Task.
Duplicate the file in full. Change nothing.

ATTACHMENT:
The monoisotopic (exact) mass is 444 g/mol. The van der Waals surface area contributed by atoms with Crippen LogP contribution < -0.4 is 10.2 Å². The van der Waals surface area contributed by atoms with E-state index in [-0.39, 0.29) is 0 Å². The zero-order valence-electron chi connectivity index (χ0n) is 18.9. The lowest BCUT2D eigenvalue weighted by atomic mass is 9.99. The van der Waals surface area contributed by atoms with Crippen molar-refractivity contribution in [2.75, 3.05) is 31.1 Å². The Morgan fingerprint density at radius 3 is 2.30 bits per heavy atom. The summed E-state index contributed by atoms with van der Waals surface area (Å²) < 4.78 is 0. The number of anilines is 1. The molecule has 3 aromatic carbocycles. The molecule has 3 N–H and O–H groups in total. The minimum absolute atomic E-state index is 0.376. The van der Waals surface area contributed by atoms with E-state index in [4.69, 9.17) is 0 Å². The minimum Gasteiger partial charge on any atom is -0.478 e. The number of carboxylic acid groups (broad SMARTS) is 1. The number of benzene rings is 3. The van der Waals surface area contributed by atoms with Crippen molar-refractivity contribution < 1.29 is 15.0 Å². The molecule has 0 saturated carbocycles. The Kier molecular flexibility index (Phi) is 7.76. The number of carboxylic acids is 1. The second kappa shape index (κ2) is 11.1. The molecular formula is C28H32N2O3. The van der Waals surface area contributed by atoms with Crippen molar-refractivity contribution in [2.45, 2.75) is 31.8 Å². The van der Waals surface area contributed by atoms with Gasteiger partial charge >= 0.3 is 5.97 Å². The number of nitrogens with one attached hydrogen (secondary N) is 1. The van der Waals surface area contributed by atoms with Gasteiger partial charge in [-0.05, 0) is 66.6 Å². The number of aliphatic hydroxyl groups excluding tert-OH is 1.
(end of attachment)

The monoisotopic (exact) mass is 444 g/mol. The van der Waals surface area contributed by atoms with Crippen LogP contribution < -0.4 is 10.2 Å². The van der Waals surface area contributed by atoms with E-state index in [-0.39, 0.29) is 0 Å². The zero-order valence-electron chi connectivity index (χ0n) is 18.9. The lowest BCUT2D eigenvalue weighted by atomic mass is 9.99. The van der Waals surface area contributed by atoms with Crippen molar-refractivity contribution in [2.75, 3.05) is 31.1 Å². The Morgan fingerprint density at radius 3 is 2.30 bits per heavy atom. The summed E-state index contributed by atoms with van der Waals surface area (Å²) < 4.78 is 0. The number of anilines is 1. The molecule has 3 aromatic carbocycles. The molecule has 3 N–H and O–H groups in total. The minimum absolute atomic E-state index is 0.376. The van der Waals surface area contributed by atoms with E-state index in [4.69, 9.17) is 0 Å². The minimum Gasteiger partial charge on any atom is -0.478 e. The number of carboxylic acid groups (broad SMARTS) is 1. The number of benzene rings is 3. The van der Waals surface area contributed by atoms with Crippen molar-refractivity contribution < 1.29 is 15.0 Å². The molecule has 0 saturated carbocycles. The Kier molecular flexibility index (Phi) is 7.76. The number of carboxylic acids is 1. The second kappa shape index (κ2) is 11.1. The molecular formula is C28H32N2O3. The van der Waals surface area contributed by atoms with Crippen molar-refractivity contribution in [2.45, 2.75) is 31.8 Å². The van der Waals surface area contributed by atoms with Gasteiger partial charge >= 0.3 is 5.97 Å². The number of nitrogens with one attached hydrogen (secondary N) is 1. The van der Waals surface area contributed by atoms with Gasteiger partial charge in [-0.05, 0) is 66.6 Å². The number of aliphatic hydroxyl groups excluding tert-OH is 1.